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When fighting a San Diego DUI one of the items to fight off is an Ignition Interlock Device (IID). San DIego Criminal Defense Attorney Lawyer explains

On Behalf of | Jan 6, 2017 | Firm News |

What is likely going to happen to me? That is what the clients and potential clients as when we first meet.There is usually some mandatory terms that come with most cases (such as fines). The Interlock Ignition Device (IID) is one of the potential sanctions that come with a San Diego DUI. It is a punishment that can be avoided in most first time DUIs if there is a sound proposal to the prosecutor or judge.

Personally, IIDs should be on every car.  There would never be another alcohol DUI and I can focus in another field of law.  It could be like a seatbelt.  In the meantime, it is placed on drivers convicted of DUIs.  I believe an IID comes too early after a case resolves.  The devices are expensive at about $1300 a year.  A normal IID term is six months or one year.  When most people resolve their DUI cases they say they will never drink and drive again.  They are in DUI classes and feel the effects of the DUI punishment for several months.  It is after that time that I have seen someone fall back in violation.  If it is to be on it should be for the subsequent year.  Another alternative is to have it on a whole term but have more favorable terms on the front end of a San Diego DUI punishment.

There is proper situations where people should have their vehicle with an Interlock Ignition Device (IID). However, it just does not apply to all San Diego DUI cases.

If someone made an unwise decision and drove home from Pacific Beach back to La Mesa and get stopped for speeding. They end up having a blood alcohol level just over the limit. They may eventually faces fines, DUI education courses, etc. An IID device just does not fit the situation.

I whole heartedly agree with the attorney in the article when he says the stats just does not show it works.

It should be a tool that the parties agree may fit in certain San Diego DUI cases. However, a blanket device mandate of having them on the vehicle will have me setting more jury trials due to a punative outcome.

Those arrested for driving under the influence in California, even as a first-time offender, could be forced to install an “ignition interlock device” in their car under a new bill.

The devices, installed on vehicle dashboards, act like breathalyzers, allowing the car to start only after the mechanism receives a clean test. Senate Bill 61, approved by the Senate’s public safety committee this week, now heads to the appropriations committee.


Preventing people from driving under the influence is easier said than done, but a pilot program underway in California aims to try.

The new law requires a DUI offender convicted in criminal court to install an Ignition Interlock Device (IID) on their car for a certain period of time. After that period of time, the driver would then be able to get a restricted license or reinstated license.

The IID works to help prevent drunk drivers from getting behind the wheel: if the driver’s blood-alcohol level is over the legal limit, the car will not start.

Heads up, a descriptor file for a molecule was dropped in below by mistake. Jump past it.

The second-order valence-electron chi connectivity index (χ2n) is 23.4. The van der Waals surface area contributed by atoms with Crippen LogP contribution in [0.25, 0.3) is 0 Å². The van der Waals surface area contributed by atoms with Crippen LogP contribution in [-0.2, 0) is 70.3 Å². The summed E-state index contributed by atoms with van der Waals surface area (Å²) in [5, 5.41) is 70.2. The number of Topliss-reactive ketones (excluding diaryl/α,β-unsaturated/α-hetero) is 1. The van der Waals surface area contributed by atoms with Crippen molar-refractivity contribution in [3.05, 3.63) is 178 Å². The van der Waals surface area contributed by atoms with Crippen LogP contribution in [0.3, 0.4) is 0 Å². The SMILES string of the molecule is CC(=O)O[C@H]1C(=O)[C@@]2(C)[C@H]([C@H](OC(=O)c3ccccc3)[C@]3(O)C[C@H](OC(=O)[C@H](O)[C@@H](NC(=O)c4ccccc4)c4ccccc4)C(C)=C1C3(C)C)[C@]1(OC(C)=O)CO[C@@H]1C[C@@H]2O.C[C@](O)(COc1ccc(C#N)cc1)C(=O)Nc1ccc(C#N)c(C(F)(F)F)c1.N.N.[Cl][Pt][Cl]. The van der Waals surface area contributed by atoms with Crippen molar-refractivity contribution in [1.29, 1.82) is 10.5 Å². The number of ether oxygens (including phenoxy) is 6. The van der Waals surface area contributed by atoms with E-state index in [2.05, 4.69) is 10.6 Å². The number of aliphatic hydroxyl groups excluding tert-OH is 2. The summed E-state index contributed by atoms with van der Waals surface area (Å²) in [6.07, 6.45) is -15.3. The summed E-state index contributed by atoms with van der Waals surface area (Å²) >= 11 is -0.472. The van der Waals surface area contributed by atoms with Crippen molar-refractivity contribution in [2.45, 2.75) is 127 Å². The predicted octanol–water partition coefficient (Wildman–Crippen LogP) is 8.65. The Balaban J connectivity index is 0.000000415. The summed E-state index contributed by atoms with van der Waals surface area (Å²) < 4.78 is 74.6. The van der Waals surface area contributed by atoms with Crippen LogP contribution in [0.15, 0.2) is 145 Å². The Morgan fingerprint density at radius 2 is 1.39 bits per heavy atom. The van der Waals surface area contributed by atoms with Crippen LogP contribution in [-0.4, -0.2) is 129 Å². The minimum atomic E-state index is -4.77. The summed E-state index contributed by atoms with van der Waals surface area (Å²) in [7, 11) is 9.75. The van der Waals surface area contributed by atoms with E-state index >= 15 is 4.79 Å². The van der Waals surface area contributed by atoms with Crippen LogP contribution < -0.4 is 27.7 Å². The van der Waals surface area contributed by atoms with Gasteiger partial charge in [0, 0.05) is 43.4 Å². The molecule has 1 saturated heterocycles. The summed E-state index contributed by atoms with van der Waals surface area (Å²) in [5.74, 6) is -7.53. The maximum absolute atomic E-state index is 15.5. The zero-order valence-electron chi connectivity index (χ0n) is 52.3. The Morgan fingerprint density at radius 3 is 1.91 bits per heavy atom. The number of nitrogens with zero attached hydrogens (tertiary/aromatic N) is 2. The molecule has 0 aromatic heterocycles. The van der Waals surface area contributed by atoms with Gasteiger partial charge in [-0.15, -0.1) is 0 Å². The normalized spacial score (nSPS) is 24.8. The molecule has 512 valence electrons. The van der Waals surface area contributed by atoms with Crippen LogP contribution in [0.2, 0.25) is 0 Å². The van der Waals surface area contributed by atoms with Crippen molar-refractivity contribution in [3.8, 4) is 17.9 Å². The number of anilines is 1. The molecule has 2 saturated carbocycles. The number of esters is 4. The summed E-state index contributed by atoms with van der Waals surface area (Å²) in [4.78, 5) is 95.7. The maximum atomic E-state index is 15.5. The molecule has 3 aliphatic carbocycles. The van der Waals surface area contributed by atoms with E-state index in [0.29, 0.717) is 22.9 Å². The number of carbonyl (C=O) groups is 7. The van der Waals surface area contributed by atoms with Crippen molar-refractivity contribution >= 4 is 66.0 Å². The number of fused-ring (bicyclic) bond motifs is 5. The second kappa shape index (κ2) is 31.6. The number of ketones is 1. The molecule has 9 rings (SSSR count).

“Hopefully [IID] will eliminate the crime of DUI and people driving under the influence,” said California Highway Patrol Officer Josh Nelson.

The law is in effect in several counties including Los Angeles, Alameda, Tulare and Sacramento.

“San Diego is not one of them. After the pilot program is concluded in Jan 2019, it will be a state wide effort,” Nelson said.

The pilot program will continue until 2019 when all data is collected. Then, it will become a statewide requirement.

Vincent Ross is an attorney with San Diego’s DUI Attorney Law Firm. The team deals with approximately 40 new DUI cases a month.

He says interlocks aren’t perfect, but more DUI drivers are being ordered to install them in the City of San Diego. It varies from city to city within the County.

The device is meant to prevent deadly DUI crashes. Just last month, nurse and mother Sarita Shakya was killed in a head-on crash. The other driver, Alexandria Bayne, faces criminal charges on the crash. Bayne has two previous DUI convictions.

Despite her record, Bayne had a valid driver’s license at the time of the crash.

“The rules vary on a case by case basis,” said attorney Brandon Naidu, with the San Diego DUI Attorney Law Firm. “There are minimum suspension periods depending on whether it’s a first offense, second or third offense.”

Experts say it is extremely rare for drivers to have their licenses revoked permanently, even with prior DUIs.

As of 2015, almost 330,000 interlock devices were in use throughout the country.

The full article can be found here.

If you are charged with a San Diego DUI or other Criminal offense, you need to call our firm immediately. We are available to take action on your case today. Please email or call us at 858-751-4384 or email me at [email protected] to schedule a free consultation. The key is to be proactive

Hire a Proactive, affordable, and quality defense when you are facing San Diego DUI charges. Whether you have been charged of a San Diego DUI, Poway DUI, La Mesa DUI, Santee DUI, Mission Valley DUI, Clairemont DUI, Point Loma DUI, La Jolla DUI, Carmel Valley DUI, Mira Mesa DUI, Pacific Beach DUI, Del Mar DUI, Carmel Valley DUI, Encinitas DUI, Oceanside DUI, Escondido DUI, Vista DUI, San Marcos DUI, Carlsbad DUI, El Cajon DUI it is vital you need to hire an attorney who knows how to defend your rights and can determine if the government can prove their case. Contact the Law Office of Mark Deniz now for a free case evaluation.

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